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FT Commuter 140 % Build

#1
Hi, thought I'd just share the build process, comments (positive and constructive criticism both ok) welcome.

I started by using the free download Inkscape to convert the FT plans to 140 % PDF.

I felt that 140 was the perfect size for a few reasons. It gives it about exactly 1m wingspan which is just small enough to fly on a grass oval/large park, and not freak people out, and also land on grass without roughing up the landing gear. The other reason is that I am building with 6mm foamboard from Spotlight (probably the Australian version of your cheap craft warehouse) and so the slots etc per the plan didn't have to change, everything still fits per plan.

I've attached them.

Cheers
 

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#2
I then set about cutting as usual and as soon as the fuselage back end was up, I left the front open to make it easier to work on the other internals.

I expoxy'd a balsa plate and used music wire for the rear landing gear, attaching it with cotton and thin CA.

The front gear I decided on a bent 'question mark' going into a balsa former for strength. The shape is to allow room to move for a decent size 3s 1500 battery - not exactly knowing where the CG weight is going to be needed, I gave myself the option if it needs to go right forward. Also you'll note both landing gear formers lean at an angle per the FT/scale concept of raked-forward landing gear and I suspect this would help with supporting the plane better in landings by bracing against the direction of travel/impact more.

Servos were just your cheap 9g.

In an attempt to keep weight down as much as possible, I used balsa for the pushrods with wire at each end. This also makes the pushrod a lot stronger and stiffer to make for a much more responsive control than you get with wire, and this size also makes wire start to be a bit sloppy.
 

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#3
Another point of interest is that I went with an elastic band attachment for the wing and will also be trying this as the means to access the internal and put the battery in/out. What this lacks in convenience, in my opinion, is made up for by retaining the integrity of the bottom of the fuselage (no hatches) and from flying these things, that's where the wear and tear happens so I wanted to keep it clean and strong.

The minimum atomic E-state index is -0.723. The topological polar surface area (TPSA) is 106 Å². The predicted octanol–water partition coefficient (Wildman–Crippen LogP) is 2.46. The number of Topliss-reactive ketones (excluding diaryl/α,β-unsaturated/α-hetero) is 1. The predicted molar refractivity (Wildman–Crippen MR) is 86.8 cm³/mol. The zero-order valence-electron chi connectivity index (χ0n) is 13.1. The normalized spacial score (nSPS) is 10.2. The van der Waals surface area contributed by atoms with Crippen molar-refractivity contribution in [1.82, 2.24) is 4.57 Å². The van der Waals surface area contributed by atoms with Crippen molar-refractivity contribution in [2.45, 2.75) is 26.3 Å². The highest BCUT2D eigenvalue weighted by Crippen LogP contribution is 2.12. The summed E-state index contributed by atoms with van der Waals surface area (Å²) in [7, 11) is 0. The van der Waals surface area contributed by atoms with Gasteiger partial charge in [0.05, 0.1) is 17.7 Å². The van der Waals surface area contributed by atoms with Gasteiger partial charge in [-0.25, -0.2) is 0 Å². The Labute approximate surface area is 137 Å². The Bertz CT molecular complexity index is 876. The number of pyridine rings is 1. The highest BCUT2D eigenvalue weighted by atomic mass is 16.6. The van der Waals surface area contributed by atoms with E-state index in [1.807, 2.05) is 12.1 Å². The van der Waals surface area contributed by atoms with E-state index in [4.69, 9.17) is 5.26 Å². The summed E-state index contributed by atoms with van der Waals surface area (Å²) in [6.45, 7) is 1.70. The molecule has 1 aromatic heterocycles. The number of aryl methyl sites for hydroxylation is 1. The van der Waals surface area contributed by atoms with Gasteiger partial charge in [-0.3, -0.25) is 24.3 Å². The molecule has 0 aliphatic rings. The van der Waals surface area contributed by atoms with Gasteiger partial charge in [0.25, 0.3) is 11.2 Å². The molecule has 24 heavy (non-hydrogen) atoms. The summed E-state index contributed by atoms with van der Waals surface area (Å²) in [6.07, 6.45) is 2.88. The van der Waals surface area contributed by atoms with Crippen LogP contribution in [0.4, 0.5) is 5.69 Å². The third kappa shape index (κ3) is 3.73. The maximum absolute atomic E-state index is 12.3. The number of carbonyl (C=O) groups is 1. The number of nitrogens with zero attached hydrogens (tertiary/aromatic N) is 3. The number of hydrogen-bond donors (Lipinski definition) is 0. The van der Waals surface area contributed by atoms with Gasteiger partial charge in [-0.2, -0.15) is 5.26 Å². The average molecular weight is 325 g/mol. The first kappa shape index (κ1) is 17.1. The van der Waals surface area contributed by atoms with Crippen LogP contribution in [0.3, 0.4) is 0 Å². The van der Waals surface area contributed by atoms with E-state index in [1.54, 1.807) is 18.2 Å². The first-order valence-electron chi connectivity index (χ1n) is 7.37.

I used a thick BBQ skewer for the elastic band but there's a bit more to it. Internally, there is a balsa spar sitting directly on top of the skewer and it's designed just proud so that when you close down the fuselage top, it sandwiches the balsa, making for a stronger structure. You don't want the skewer pulling through the foamboard due to the tension and this seemed a lightweight solution.
 

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#4
I went with a very light motor mount system. I used the stock FT ply, mounted to two transverse spruce rails. They are tacked on to the internal of the fuse with CA. The strength however is borrowed from the FT skewer concept. They run through the external cowling like in the standard FT builds and then I've actually done tight cable ties to attach them internally to the spruce, seems pretty solid. For extra rigidity (which also helps the landing gear as well), there are two thin balsa piece between the landing gear former and the top spruce rail.

Don't forget the right thrust, this was part of the the initial positioning of the rails.

The motor is a Tomcat P4002 940kv running a 10 in prop. I don't know a great deal about volts, motors etc but seems powerful enough with the 3s and about the right weight and size for a plane like this. My guess is if you rev it and it's blowing your hair and the curtains around and all the stuff off your bench, then it should be able to get a <1 kg plane into the air. And at this stage it's on track for under 1kg, weighing in at 340 g as pictured here (no battery). I'm very happy with that.
 

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buzzbomb